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Tue, Jun 23, 2015

P-51D Pilot Missing From WWII Accounted For

Was Shot Down While Strafing German Targets In 1945

The remains of a U.S. serviceman, missing since World War II, have been identified and are being returned to his family for burial with full military honors, according to the the Department of Defense POW/MIA Accounting Agency (DPAA).

U.S. Army Air Forces 2nd Lt. John W. Herb of Cleveland, Ohio, was buried June 18, in Arlington National Cemetery. On April 13, 1945, Herb was assigned to the 368th Fighter Squadron, 359th Fighter Group, 1st Air Division, as the pilot of an P-51D Mustang. His aircraft sustained damage while strafing German aircraft on the ground. During Herb’s attempted landing in an open field southeast of Hamburg, Germany, his aircraft crashed.

Herb’s wingman reported seeing the wreckage burning in the field. Herb was reported killed in action. His remains were not recovered during the war.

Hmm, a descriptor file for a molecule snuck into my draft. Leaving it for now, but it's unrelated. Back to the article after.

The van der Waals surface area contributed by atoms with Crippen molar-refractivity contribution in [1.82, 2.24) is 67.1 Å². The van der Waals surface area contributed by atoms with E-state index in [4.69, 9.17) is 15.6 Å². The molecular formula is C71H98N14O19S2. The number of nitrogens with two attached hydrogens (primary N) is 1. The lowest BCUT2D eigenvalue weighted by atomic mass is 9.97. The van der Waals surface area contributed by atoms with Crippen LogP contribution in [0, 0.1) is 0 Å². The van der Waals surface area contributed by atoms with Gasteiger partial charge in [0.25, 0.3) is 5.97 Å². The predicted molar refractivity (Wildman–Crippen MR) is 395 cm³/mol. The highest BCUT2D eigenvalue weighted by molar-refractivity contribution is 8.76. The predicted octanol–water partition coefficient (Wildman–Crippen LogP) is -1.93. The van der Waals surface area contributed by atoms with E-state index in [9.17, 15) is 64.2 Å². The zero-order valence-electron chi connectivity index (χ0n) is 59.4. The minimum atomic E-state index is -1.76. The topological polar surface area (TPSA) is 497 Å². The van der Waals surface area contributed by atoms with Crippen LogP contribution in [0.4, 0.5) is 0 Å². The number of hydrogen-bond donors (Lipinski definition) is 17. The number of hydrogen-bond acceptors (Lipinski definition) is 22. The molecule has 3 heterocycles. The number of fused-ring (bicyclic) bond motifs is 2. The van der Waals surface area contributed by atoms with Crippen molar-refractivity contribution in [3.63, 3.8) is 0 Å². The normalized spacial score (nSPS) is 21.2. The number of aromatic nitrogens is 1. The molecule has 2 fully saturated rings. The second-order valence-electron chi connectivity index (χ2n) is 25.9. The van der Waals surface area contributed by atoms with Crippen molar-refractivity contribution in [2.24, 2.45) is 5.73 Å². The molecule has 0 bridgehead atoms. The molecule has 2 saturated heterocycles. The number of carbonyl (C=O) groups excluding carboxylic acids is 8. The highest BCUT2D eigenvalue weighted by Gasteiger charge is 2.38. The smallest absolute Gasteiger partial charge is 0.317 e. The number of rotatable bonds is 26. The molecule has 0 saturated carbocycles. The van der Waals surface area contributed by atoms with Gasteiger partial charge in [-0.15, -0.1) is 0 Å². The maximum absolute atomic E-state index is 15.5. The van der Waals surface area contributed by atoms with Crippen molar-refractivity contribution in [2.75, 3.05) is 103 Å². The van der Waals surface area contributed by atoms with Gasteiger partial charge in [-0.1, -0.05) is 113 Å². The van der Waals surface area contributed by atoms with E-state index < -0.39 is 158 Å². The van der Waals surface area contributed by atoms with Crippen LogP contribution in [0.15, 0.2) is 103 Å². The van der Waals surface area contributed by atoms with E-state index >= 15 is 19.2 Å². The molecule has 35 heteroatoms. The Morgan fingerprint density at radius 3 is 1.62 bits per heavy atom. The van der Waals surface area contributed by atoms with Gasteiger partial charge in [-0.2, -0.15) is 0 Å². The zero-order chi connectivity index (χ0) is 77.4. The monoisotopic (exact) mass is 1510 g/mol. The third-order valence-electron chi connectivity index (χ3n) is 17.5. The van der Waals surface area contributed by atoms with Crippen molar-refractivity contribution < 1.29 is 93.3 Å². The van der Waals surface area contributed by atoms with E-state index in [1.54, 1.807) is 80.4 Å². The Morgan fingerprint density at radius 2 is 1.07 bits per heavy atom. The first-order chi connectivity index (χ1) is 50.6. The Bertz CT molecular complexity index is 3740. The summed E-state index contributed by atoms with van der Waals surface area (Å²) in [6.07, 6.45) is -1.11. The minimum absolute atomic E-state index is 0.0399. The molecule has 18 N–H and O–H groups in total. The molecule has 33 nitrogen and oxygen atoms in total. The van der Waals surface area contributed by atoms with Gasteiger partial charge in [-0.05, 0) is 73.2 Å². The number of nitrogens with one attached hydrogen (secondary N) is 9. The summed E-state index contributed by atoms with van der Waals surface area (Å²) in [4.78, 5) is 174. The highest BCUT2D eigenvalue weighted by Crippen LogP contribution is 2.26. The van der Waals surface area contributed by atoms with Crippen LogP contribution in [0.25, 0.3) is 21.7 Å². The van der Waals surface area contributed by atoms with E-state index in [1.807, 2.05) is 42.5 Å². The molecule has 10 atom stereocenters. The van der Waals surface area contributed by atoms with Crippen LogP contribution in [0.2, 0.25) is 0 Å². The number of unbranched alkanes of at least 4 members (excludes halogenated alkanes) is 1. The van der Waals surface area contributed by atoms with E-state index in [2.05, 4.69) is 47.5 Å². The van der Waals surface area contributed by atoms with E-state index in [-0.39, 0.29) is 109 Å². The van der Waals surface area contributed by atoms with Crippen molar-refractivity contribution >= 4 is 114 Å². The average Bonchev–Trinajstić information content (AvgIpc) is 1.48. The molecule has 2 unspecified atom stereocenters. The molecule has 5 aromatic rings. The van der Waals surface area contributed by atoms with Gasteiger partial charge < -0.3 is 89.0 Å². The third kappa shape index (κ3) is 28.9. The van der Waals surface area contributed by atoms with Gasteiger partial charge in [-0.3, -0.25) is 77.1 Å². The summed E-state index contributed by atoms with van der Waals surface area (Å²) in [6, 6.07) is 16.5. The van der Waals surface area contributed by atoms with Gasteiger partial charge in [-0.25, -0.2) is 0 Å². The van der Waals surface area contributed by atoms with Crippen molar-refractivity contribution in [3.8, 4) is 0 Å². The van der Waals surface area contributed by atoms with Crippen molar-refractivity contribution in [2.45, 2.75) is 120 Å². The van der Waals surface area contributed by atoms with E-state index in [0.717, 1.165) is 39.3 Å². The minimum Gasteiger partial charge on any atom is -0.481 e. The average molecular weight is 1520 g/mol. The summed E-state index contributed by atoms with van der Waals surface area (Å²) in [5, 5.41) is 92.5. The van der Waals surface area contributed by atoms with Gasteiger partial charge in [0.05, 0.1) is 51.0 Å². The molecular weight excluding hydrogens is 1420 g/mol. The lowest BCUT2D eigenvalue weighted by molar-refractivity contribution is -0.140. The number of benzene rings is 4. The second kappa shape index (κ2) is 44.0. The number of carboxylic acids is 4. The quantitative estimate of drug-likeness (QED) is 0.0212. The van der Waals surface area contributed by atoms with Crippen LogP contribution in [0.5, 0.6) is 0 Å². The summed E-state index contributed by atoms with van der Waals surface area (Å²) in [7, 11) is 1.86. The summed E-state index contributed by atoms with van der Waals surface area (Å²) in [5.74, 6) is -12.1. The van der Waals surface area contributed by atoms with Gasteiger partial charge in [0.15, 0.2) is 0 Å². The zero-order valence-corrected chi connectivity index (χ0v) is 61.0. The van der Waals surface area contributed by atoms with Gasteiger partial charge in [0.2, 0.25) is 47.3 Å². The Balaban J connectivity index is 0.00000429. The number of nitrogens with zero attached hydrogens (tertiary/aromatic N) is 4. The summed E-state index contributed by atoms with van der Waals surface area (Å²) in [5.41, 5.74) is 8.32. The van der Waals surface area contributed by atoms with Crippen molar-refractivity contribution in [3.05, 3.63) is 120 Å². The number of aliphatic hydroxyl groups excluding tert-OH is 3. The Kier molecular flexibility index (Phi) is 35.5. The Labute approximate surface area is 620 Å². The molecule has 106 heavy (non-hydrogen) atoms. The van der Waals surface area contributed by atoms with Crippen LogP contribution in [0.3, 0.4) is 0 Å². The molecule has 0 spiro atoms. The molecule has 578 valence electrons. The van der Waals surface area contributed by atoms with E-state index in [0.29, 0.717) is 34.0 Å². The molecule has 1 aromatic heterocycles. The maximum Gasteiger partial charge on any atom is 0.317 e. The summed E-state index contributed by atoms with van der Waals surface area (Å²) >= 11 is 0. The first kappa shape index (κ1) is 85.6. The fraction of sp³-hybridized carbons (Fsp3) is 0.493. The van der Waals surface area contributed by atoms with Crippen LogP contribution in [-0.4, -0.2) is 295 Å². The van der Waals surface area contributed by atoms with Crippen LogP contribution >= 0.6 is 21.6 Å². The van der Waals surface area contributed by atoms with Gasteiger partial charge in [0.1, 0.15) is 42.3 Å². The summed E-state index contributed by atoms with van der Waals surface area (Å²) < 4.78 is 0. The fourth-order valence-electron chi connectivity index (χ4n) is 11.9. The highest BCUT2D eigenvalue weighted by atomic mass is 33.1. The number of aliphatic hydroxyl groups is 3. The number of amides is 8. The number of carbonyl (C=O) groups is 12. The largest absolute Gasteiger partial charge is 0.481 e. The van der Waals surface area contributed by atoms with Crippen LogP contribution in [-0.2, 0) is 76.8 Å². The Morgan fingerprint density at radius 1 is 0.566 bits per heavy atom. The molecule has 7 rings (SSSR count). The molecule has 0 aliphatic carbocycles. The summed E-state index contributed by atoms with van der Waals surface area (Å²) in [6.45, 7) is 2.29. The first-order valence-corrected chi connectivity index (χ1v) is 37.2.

In 1950, the American Graves Registration Command (AGRC) investigated Herb’s loss, but was unsuccessful in finding his remains.

In June 2014, a DoD team working in the vicinity of Gudow, Germany, interviewed several locals who recalled a U.S. aircraft striking a tree and burning. The locals also reported that the pilot was severely injured in the crash and had been shot by a German soldier who removed him from the wreckage. The witness also stated that his remains were buried near the crash site. The team excavated the suspected burial site, recovering remains and aircraft wreckage.

To identify Herb’s remains, scientists from DPAA used circumstantial evidence and dental comparison which matched his records.

(Image from file)

FMI: www.dpaa.mil

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